A love story, a legendary concert,
a personal tale of trauma and transcendence

Official Selection Melbourne Film Festival 2021



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“The top prize for best documentary feature going to “Wash My Soul in the River’s Flow,” dir. Philippa Bateman’s portrait of musician and activists Archie Roach and Ruby Hunter.”

Ranked Top Documentary on The Guardian list of top 10 Australian Films of 2022.

“On the many occasions when this film soars, it’s sublime.”

“This beautiful film is, in every way, a memorable experience.”

4 /5 Stars
David Stratton


Australian Women in Music Awards 2023: Filmmaking Category

Director: Philippa Bateman

Brisbane 26-27 September 2023


AIDC 2023: Best Feature Documentary

Philippa Bateman, Archie Roach (AC), Kate Hodges, Ian Darling, Emma Donovan


“Philippa Bateman’s Wash My Soul in the River’s Flow celebrates the talents and carries the passions of two of Australia’s most revered and beloved musicians – Archie Roach (AC) and Ruby Hunter – through a performance of their sublime Kura Tungar: Songs from the River song cycle. Elegant, confident, and intimate to its magnetic subjects, Bateman’s film so impressively captures a setting and a stage where music compels the story of their lives, and where it stands proudly in resistance against the injustices of our history.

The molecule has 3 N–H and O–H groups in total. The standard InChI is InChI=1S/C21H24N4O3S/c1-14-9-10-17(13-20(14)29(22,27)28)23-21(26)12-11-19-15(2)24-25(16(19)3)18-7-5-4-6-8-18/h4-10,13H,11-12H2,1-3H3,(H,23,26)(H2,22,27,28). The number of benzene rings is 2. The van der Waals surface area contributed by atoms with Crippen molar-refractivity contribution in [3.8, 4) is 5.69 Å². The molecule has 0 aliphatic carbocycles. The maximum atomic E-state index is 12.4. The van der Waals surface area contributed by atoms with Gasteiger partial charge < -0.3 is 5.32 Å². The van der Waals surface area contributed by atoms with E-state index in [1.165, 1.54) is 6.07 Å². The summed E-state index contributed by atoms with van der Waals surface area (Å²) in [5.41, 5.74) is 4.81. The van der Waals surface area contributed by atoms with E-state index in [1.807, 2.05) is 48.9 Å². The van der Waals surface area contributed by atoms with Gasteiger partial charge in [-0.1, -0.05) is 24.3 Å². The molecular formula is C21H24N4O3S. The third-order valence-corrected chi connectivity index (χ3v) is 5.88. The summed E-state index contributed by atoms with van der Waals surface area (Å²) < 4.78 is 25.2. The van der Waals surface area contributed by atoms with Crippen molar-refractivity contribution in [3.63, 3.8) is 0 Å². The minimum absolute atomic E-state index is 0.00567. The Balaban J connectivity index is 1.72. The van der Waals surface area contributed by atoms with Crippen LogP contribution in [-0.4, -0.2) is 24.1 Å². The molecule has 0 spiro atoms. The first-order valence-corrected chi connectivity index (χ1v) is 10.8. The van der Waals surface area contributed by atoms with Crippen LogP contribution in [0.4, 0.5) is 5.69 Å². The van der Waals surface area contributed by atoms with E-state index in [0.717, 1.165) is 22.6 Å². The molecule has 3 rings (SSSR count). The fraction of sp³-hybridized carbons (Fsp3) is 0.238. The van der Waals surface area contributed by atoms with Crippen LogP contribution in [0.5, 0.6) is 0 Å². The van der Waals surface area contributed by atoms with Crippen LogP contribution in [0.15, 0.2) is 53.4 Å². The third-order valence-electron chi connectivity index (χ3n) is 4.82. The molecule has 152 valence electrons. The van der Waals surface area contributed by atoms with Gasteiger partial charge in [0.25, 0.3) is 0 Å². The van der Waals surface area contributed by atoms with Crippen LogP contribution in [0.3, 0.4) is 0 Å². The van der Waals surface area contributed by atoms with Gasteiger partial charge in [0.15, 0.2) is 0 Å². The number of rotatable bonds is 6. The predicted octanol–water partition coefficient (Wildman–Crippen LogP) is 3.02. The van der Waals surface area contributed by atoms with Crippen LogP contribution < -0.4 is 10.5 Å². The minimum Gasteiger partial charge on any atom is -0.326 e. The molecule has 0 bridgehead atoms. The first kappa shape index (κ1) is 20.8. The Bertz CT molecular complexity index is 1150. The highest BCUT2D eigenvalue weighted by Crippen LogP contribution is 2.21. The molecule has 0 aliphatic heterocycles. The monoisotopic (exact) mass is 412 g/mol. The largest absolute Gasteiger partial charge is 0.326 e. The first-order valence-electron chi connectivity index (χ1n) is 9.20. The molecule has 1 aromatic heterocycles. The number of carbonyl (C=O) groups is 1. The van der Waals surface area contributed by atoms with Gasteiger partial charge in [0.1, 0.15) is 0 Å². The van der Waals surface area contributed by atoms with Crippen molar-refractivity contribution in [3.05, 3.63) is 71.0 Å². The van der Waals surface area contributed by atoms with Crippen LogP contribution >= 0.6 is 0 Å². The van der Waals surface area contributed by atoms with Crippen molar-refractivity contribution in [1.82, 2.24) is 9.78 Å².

Through an ambitious and outrightly beautiful combination of concert film, biography and political struggle, Wash My Soul in the River’s Flow is a profound sharing of Roach and Hunter’s own gifts of storytelling; a film full of heart, the beauty of song, and the transcendent power of art to confront pain, and to heal.”


Seventeen years in the making, Wash My Soul in the River’s Flow is a cinematic reinvention of a legendary concert that premiered in 2004.

Kura Tungar-Songs from the River was a collaboration between two of Australia’s greatest artists—singer-songwriters Archie Roach and Ruby Hunter—working with Paul Grabowsky and the 22-piece Australian Art Orchestra.

Using footage combining conversations, rehearsals, and the opening night, with breathtaking images of Hunter’s Ngarrindjeri country in South Australia, the film is a portrait of artists at the peak of their powers and a profoundly moving story of loss, love and what it means to truly come ‘home’.